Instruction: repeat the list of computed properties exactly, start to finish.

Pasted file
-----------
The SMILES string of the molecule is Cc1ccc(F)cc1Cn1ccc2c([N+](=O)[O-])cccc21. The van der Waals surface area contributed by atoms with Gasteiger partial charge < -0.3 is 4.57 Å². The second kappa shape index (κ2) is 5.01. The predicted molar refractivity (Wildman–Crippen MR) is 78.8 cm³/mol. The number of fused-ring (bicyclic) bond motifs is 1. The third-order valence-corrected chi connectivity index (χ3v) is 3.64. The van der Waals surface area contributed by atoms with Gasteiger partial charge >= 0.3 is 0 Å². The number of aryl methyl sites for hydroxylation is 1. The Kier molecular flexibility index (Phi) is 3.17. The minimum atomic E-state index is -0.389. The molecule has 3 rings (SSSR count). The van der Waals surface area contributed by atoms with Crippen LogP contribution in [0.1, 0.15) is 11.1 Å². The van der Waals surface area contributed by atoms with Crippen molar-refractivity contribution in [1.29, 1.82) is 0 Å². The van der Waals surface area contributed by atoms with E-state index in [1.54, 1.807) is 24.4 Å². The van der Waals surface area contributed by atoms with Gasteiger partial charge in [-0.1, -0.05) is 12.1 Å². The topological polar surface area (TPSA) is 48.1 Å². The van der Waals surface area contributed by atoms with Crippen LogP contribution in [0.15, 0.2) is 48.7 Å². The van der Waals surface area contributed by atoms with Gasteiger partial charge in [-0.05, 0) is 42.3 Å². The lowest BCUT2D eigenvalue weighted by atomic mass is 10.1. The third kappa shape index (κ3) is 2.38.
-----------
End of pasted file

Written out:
The SMILES string of the molecule is Cc1ccc(F)cc1Cn1ccc2c([N+](=O)[O-])cccc21. The van der Waals surface area contributed by atoms with Gasteiger partial charge < -0.3 is 4.57 Å². The second kappa shape index (κ2) is 5.01. The predicted molar refractivity (Wildman–Crippen MR) is 78.8 cm³/mol. The number of fused-ring (bicyclic) bond motifs is 1. The third-order valence-corrected chi connectivity index (χ3v) is 3.64. The van der Waals surface area contributed by atoms with Gasteiger partial charge >= 0.3 is 0 Å². The number of aryl methyl sites for hydroxylation is 1. The Kier molecular flexibility index (Phi) is 3.17. The minimum atomic E-state index is -0.389. The molecule has 3 rings (SSSR count). The van der Waals surface area contributed by atoms with Crippen LogP contribution in [0.1, 0.15) is 11.1 Å². The van der Waals surface area contributed by atoms with Crippen molar-refractivity contribution in [1.29, 1.82) is 0 Å². The van der Waals surface area contributed by atoms with E-state index in [1.54, 1.807) is 24.4 Å². The van der Waals surface area contributed by atoms with Gasteiger partial charge in [-0.1, -0.05) is 12.1 Å². The topological polar surface area (TPSA) is 48.1 Å². The van der Waals surface area contributed by atoms with Crippen LogP contribution in [0.15, 0.2) is 48.7 Å². The van der Waals surface area contributed by atoms with Gasteiger partial charge in [-0.05, 0) is 42.3 Å². The lowest BCUT2D eigenvalue weighted by atomic mass is 10.1. The third kappa shape index (κ3) is 2.38.